It has been my thought that the “Greatest Hits”-angle of St. Martin’s Chamber Choir’s next concert (i.e., that the audience and singers were the ones who actually programmed the concert by way of their votes), would in itself be a “draw,” spurring ticket sales.  However, if this angle is not a draw to you, then I urge you to look at it from another angle:  It’s actually quite a typical concert for us, and a fine group of works that would (and have) graced many of our concerts:

Beati quorum via, from “Three Motets”                      Charles Villiers Stanford (1852-1924)
Crucifixus                                                                                 Antonio Lotti (1667-1740)
“The Poem, the Song, the Picture”                                                 Terry Schlenker (2007)
“Never weather-beaten sail,” from Songs of Farewell             C. Hubert H. Parry (1848-1918)
Kyrie and Agnus Dei, from Mass for Four Voices                         William Byrd (1543-1623)
Ave Maria                                                                               Franz Biebl (1906-2001)
Quatre Motets                                                                         Maurice Duruflé (1902-1986)
          Tantum ergo
          Tota pulchra
          Tu es Petrus
          Ubi caritas
Alleluia                                                                                    Terry Schlenker (2005)
Mass for Double Choir                                                      Frank Martin (1890-1974)
         Agnus Dei

  • Saturday, April 5, 7:30pm, St. Elizabeth’s Church on the Auraria Campus
  • Sunday, April 6, 3:00pm, Holy Cross Lutheran Church, Wheat Ridge

Of course, I’m the one who compiled the ballot in the first place, so there was nothing on it that I would not perform; but I compiled it with input from others; and while my expectations about one or two pieces were fulfilled (I was sure, for instance, that Biebl’s Ave Maria would be chosen, as well as Terry Schlenker’s Alleluia; and, indeed, this happened), there were also some surprises for me.  For instance, that the Parry “Songs of Farewell,” the Byrd Mass for Four Voices, the Lotti Crucifixus, and the Martin Mass for Double Choir proved to be such “hits” pleased me very much in terms of the breadth of taste of our audience.  So, while many love the Biebl Ave Maria, I’m also aware that others might be thinking “not that one again!”  Hence, I encourage such persons to look at the fact that the Martin Mass, as well as Terry Schlenker’s “The Poem, the Song, the Picture” (which made its way onto the concert as a write-in!), are on the playbill as evidence that it is a concert of substance and depth.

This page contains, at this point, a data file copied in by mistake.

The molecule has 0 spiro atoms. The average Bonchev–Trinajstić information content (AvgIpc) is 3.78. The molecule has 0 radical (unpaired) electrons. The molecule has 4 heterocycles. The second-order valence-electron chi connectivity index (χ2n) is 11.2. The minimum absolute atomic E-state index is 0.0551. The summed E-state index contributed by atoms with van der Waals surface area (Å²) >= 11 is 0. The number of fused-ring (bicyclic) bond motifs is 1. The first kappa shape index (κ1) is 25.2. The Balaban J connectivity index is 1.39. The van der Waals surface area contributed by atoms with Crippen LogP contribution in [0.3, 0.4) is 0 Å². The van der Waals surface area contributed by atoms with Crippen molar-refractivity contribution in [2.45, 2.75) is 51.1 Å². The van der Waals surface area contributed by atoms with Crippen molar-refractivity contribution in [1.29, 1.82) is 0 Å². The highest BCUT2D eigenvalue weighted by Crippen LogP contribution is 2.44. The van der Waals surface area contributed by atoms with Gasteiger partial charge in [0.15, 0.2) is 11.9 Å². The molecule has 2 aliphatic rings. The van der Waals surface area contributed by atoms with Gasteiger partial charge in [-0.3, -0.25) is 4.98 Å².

Our appearance at one of our old venues, St. Elizabeth’s, is also proving a draw to many.  So much so that I can say, within the semi-private confines of this Weekly, that we’re a little concerned that Saturday’s concert at St. E’s will be packed, and Sunday’s concert at Holy Cross will be empty.  So, if the St. Elizabeth’s venue is not important to you, I encourage you to choose Sunday.  Holy Cross is new to us this season, and our first two concerts there have engendered rave reviews from the audience who were there in terms of acoustics, comfort, convenience, sight-lines, ample free parking, etc.  If you, however, are so excited about hearing us in St. Elizabeth’s again that you must come Saturday, then I urge you to arrive early!  Remember also that the Colfax light rail station is less than a block away from St. Elizabeth’s.

Anyway, if you are coming Saturday, you must get your tickets at the door (for a suggested donation equal to the ticket prices below, as Roman Catholic Archdiocesan policy forbids the sale of tickets), so plan on queuing, as the Brits say.  If you are coming on Sunday, you can get your tickets in advance as follows, (or at the door):

(303) 298-1970; or on our website,  Premium seating $35; General Admission $25; Students $10.